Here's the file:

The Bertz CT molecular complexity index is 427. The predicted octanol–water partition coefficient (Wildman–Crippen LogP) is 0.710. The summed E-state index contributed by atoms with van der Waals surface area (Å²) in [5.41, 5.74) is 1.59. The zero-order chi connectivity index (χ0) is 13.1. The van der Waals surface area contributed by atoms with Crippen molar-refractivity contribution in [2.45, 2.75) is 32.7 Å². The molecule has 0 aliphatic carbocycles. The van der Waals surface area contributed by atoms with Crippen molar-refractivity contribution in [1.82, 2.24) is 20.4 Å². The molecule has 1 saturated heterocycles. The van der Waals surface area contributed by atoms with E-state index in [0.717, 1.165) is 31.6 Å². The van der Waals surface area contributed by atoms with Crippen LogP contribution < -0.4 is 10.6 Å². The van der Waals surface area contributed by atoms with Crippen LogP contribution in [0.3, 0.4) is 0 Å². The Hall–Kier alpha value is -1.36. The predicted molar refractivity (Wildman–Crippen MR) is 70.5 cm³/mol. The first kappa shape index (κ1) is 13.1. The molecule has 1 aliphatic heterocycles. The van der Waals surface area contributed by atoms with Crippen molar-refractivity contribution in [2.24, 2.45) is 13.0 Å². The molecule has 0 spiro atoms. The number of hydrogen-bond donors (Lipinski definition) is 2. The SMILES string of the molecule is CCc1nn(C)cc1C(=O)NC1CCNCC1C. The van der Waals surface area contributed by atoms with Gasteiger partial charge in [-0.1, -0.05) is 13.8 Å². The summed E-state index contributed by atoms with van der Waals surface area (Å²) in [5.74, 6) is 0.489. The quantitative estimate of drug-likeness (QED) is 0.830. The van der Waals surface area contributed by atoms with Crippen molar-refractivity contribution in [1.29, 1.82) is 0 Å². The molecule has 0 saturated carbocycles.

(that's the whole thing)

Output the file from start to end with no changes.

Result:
The Bertz CT molecular complexity index is 427. The predicted octanol–water partition coefficient (Wildman–Crippen LogP) is 0.710. The summed E-state index contributed by atoms with van der Waals surface area (Å²) in [5.41, 5.74) is 1.59. The zero-order chi connectivity index (χ0) is 13.1. The van der Waals surface area contributed by atoms with Crippen molar-refractivity contribution in [2.45, 2.75) is 32.7 Å². The molecule has 0 aliphatic carbocycles. The van der Waals surface area contributed by atoms with Crippen molar-refractivity contribution in [1.82, 2.24) is 20.4 Å². The molecule has 1 saturated heterocycles. The van der Waals surface area contributed by atoms with E-state index in [0.717, 1.165) is 31.6 Å². The van der Waals surface area contributed by atoms with Crippen LogP contribution < -0.4 is 10.6 Å². The van der Waals surface area contributed by atoms with Crippen LogP contribution in [0.3, 0.4) is 0 Å². The Hall–Kier alpha value is -1.36. The predicted molar refractivity (Wildman–Crippen MR) is 70.5 cm³/mol. The first kappa shape index (κ1) is 13.1. The molecule has 1 aliphatic heterocycles. The van der Waals surface area contributed by atoms with Crippen molar-refractivity contribution in [2.24, 2.45) is 13.0 Å². The molecule has 0 spiro atoms. The number of hydrogen-bond donors (Lipinski definition) is 2. The SMILES string of the molecule is CCc1nn(C)cc1C(=O)NC1CCNCC1C. The van der Waals surface area contributed by atoms with Gasteiger partial charge in [-0.1, -0.05) is 13.8 Å². The summed E-state index contributed by atoms with van der Waals surface area (Å²) in [5.74, 6) is 0.489. The quantitative estimate of drug-likeness (QED) is 0.830. The van der Waals surface area contributed by atoms with Crippen molar-refractivity contribution in [1.29, 1.82) is 0 Å². The molecule has 0 saturated carbocycles.